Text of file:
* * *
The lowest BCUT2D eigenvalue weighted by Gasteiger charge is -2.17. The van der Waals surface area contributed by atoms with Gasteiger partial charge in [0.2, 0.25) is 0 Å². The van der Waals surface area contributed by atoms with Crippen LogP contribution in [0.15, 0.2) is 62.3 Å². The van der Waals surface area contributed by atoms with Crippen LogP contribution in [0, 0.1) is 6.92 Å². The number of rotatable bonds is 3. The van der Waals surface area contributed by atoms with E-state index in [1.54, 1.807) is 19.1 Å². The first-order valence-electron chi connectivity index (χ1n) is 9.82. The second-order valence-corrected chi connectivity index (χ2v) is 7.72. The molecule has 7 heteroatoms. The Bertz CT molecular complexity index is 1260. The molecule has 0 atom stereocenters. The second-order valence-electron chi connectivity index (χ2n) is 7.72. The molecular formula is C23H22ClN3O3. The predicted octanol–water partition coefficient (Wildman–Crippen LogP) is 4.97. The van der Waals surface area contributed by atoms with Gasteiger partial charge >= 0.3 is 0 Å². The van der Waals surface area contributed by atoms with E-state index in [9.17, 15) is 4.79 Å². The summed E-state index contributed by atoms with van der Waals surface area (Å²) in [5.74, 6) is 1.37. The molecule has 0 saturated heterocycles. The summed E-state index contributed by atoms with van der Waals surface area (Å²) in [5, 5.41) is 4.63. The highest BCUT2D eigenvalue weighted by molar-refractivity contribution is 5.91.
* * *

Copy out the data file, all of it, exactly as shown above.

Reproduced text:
The lowest BCUT2D eigenvalue weighted by Gasteiger charge is -2.17. The van der Waals surface area contributed by atoms with Gasteiger partial charge in [0.2, 0.25) is 0 Å². The van der Waals surface area contributed by atoms with Crippen LogP contribution in [0.15, 0.2) is 62.3 Å². The van der Waals surface area contributed by atoms with Crippen LogP contribution in [0, 0.1) is 6.92 Å². The number of rotatable bonds is 3. The van der Waals surface area contributed by atoms with E-state index in [1.54, 1.807) is 19.1 Å². The first-order valence-electron chi connectivity index (χ1n) is 9.82. The second-order valence-corrected chi connectivity index (χ2v) is 7.72. The molecule has 7 heteroatoms. The Bertz CT molecular complexity index is 1260. The molecule has 0 atom stereocenters. The second-order valence-electron chi connectivity index (χ2n) is 7.72. The molecular formula is C23H22ClN3O3. The predicted octanol–water partition coefficient (Wildman–Crippen LogP) is 4.97. The van der Waals surface area contributed by atoms with Gasteiger partial charge >= 0.3 is 0 Å². The van der Waals surface area contributed by atoms with E-state index in [9.17, 15) is 4.79 Å². The summed E-state index contributed by atoms with van der Waals surface area (Å²) in [5.74, 6) is 1.37. The molecule has 0 saturated heterocycles. The summed E-state index contributed by atoms with van der Waals surface area (Å²) in [5, 5.41) is 4.63. The highest BCUT2D eigenvalue weighted by molar-refractivity contribution is 5.91.